Cut it in half.
That’s essentially what the New York agent said upon reviewing my current manuscript, “Eros and the ￼Sacred Masculine.” After two years of writing and another year of editing, this wasn’t exactly the news I wanted to hear. Her professional opinion is that a large book will be a difficult sell because publishers want a book half that size due to price restraints, making it competitive, and what most consumers will buy.
While it’s true that the publishing world is changing rapidly (especially with the advent of digital publishing and e-books) and that the playing field is being leveled in favor of authors, there are still advantages and disadvantages on both sides.
For now, the fact remains that a book has more clout when a traditional publishing house puts it into the world. There is also a larger initial print distribution (including the ability to actually find a physical copy in a bookstore). On the downside: for an unknown author the advance tends to be minimal these days; the author earns approximately a dollar (or less) a book; and the publishing process will take roughly two years before the book hits the market.
With the changes in the industry, seventy-five percent of all books are now self-published. Though the burden of promotion lies solely with the author, he or she earns significantly more from each book sold and retains all the rights (rather than the publisher). Once it’s edited and has a compelling cover (this is still essential), it can be available almost immediately thanks to print-on-demand technology.
For a couple of days, I sat somewhat dejectedly with the agent’s advice and found myself leaning towards self-publishing. It has been very difficult for me to conceive of drastically shortening the book, as I felt any significant cuts (say, omitting several chapters) would compromise the overall vision. Yet simultaneously, I trust that Ms. New York Literary knows the business of writing (and sales of books) far better than I do. Even if I self-published the book, perhaps there was merit in attempting to scale it down to make it more accessible, price friendly, and competitive.
There’s a saying among writers: Kill your darlings. In fiction, it’s generally taken to mean kill off your favorite character(s). On a wider scale and in non-fiction, it means be wary of any piece of writing you’re especially attached to… because you may have difficulty being objective about it.
Until two weeks ago, I thought the book was essentially finished and ready for a publishing house; now I realize that if I truly want it to succeed, it needs a whole new format. And a new title. A revised business proposal, too. It also needs to be firmly rooted in one genre rather than bridging multiple different ones.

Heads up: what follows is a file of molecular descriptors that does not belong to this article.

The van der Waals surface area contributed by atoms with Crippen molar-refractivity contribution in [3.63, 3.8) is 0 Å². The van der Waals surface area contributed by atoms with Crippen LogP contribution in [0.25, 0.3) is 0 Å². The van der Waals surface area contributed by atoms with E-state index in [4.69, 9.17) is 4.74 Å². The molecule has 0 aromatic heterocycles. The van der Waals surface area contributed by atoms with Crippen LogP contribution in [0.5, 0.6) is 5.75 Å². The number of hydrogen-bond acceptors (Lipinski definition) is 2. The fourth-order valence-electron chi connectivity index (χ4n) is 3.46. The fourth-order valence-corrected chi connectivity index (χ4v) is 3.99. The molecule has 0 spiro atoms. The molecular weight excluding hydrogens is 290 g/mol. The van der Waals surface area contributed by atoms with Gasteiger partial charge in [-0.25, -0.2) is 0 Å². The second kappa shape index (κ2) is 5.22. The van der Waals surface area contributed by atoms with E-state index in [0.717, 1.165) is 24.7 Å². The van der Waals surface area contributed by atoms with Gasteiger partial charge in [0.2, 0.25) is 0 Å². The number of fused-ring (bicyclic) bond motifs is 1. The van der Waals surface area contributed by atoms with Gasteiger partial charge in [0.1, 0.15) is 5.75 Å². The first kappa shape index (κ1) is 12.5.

Pondering how I might shorten the length while emphasizing the key messages, I reached the (reluctant) conclusion that the manuscript should actually be two books. The ‘takeaway’ of each could then be razor honed and concise, not lost under too many layers, words and pages.
How ironic. I thought I was approaching the finish line but I’ve just crested the hill and discovered there’s another hill yet ahead. Maybe it’s the last one on the race, or maybe not. Surprisingly, I’m willing… and somehow I have the strength, energy, and determination to go on.
Still, I’m afraid it’s a case of ‘kill your darling’.
I’m choosing to significantly revise the work, scaling it down. I will offer a few tempting dishes rather than an elaborate twelve-course feast that simply overwhelms. I have always had a deep-seated trust and conviction that the book will find its way into the world, and that the guidance for that process will be clear. And because of the curious, organic way this has all unfolded, I trust in the mysterious guidance leading me forward to a very different sort of book.
As with so much of the creative process, the manuscript did not evolve in a linear, planned process but rather an organic, spiral one—always Nature’s preferred shape—and it changed me considerably in the process. My entire worldview was altered and expanded in the writing of this book. And through the kind words of a trusted and wise friend, I realize that the process is still spiraling me forward in my personal evolution.
Our visual sense tells us that the things we perceive around us are ‘objects’, rather than an ongoing, changing ‘process’: life is a constant stream of energy. As a Soul Artist, my task is to remember—and embrace—that everything is an evolutionary journey.
I’ve learned more from watching water flow than anything I ever gathered in school. Rather than resisting, clinging to my precious vision, or plowing ahead with my own stubborn will, I choose to flow like water around this seeming obstacle and continue forward pulled by the unseen force of gravity. Or mystery, fate and grace.
When the book(s) is finished and out in the world, I trust that I will look back on this decision and say, of course it worked out that way, it was exactly what needed to happen.
In the meantime, stay tuned: “Eros and the Sacred Masculine” is about to begin tracking forward again on its evolutionary spiral, carrying me with it.